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One Small Stepford Man 

Don't Worry Darling can't find a payoff for its mysterious set-up.

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click to enlarge WARNER BROS PICTURES
  • Warner Bros Pictures
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In order to talk about Don't Worry Darling at all, we must agree on the premise that something about the picturesque mid-20th-century community of Victory is ... off. Everything looks perfectly lovely as the men drive off to work every morning in their big American cars with big American fins, and the women stay home to clean, cook and shop, but it's obvious that we're only here because to our circa-2022 eyes, it's clear that this scenario isn't perfectly lovely, at least for the women involved. The only question is, what is the particular way that things here are askew, creepy and/or threatening? How does one talk about that particular way—and how it doesn't particularly work—without the dreaded "spoilers."

Director Olivia Wilde and writers Katie Silberman, Carey Van Dyke and Shane Van Dyke have come up with a concept that, in theory, provides a perfect 21st-century spin on Ira Levin's The Stepford Wives. There's a lot of territory ripe for exploration in reactionary movements built around old-fashioned gender roles. Don't Worry Darling, however, takes on that notion in a way that's almost all ominous set-up without a strong sense of how to pay it off, or how many of its Chekhovian guns it can get away with leaving unfired.

The story centers on Alice Chambers (Florence Pugh), who's enjoying a seemingly blissful existence with her husband Jack (Harry Styles). Jack—apparently along with every other man in town—works for the same mysterious entity, a project called Victory with a visionary leader named Frank (Chris Pine), and which effectively runs the isolated desert town where they all live. There are, however, early signs of weirdness, like periodic tremors that everyone in town just takes for granted. Then another Victory wife begins behaving strangely, and a mysterious encounter leaves Alice with increasingly frightening hallucinations.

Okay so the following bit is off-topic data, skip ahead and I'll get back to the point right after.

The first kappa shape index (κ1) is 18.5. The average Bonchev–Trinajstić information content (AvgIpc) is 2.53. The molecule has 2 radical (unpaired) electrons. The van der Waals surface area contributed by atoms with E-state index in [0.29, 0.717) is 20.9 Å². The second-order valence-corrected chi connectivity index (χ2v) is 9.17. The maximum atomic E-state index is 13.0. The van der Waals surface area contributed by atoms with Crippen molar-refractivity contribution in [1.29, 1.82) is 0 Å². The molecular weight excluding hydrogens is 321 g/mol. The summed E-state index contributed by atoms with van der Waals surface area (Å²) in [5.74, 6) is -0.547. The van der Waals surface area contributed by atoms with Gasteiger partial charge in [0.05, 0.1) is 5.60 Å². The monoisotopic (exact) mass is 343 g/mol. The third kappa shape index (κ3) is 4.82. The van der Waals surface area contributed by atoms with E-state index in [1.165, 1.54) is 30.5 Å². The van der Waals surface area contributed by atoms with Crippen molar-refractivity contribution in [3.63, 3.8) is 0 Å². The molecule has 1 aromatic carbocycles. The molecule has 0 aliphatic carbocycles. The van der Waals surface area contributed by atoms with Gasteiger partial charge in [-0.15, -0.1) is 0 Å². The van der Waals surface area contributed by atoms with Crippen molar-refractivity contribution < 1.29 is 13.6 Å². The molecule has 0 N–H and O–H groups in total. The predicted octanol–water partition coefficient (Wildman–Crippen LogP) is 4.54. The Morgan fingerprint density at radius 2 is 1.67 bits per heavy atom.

The buildup towards the Big Reveal in a story like Don't Worry Darling is always going to count a lot towards its effectiveness, and Wilde does a solid job of staging the scenes that capture Alice's mounting paranoia. Popular culture has already conditioned us to understand that utopian exteriors must be hiding something, and cinematographer Matthew Libatique gives Victory the glossy sheen that contrasts perfectly with the alarming experiences Alice eventually has.

It also depends hugely on Pugh's performance, and once again she proves herself to be one of the most talented young actors in movies. There's certainly a lot of Midsommar's Dani in the character she's playing here—a woman growing increasingly terrified of the isolated place in which she finds herself—but Pugh finds a different note in her complete devotion to Jack. She's such a powerful presence, that it seems almost unfair to set her against the relatively inexperienced Styles, whose Jack never entirely comes into focus in the same way. Pugh is the commanding center of Don't Worry Darling, and the conviction in her meltdown will carry most viewers along towards her ultimate discoveries.

So, about those ultimate discoveries ... this isn't the place to say what they are, and what they aren't. The problem is that the filmmakers don't give themselves enough time to fully explain—and, in a sense, justify—the particular choice they make regarding the nature of Victory. There are entire psychological back-stories—for Jack, for Frank, for Alice's best friend/next door neighbor (played by Wilde)—that either don't emerge at all, or get a hit-and-run moment that short-changes the choices these people have made. Several late plot developments make no sense at all if you stop to think about them for even a moment, depending on the cranked-up pace to distract you. And plenty of the mystery seeds that Don't Worry Darling plants along the way simply disappear without even an attempt at an explanation. It ends up feeling like an attempt to trick viewers into assuming another explanation for what's going on, perhaps related to another movie with a Big Reveal.

Alfred Hitchcock's term of "refrigerator logic" might apply to some of this, and perhaps the journey will be intriguing enough for many viewers that they won't be disappointed by the destination. But allegories like this actually need to have something to say, not just something they want to say. Don't Worry Darling simply can't stick the landing, and all I can do is talk around in circles suggesting that maybe it should have tried to land somewhere else.

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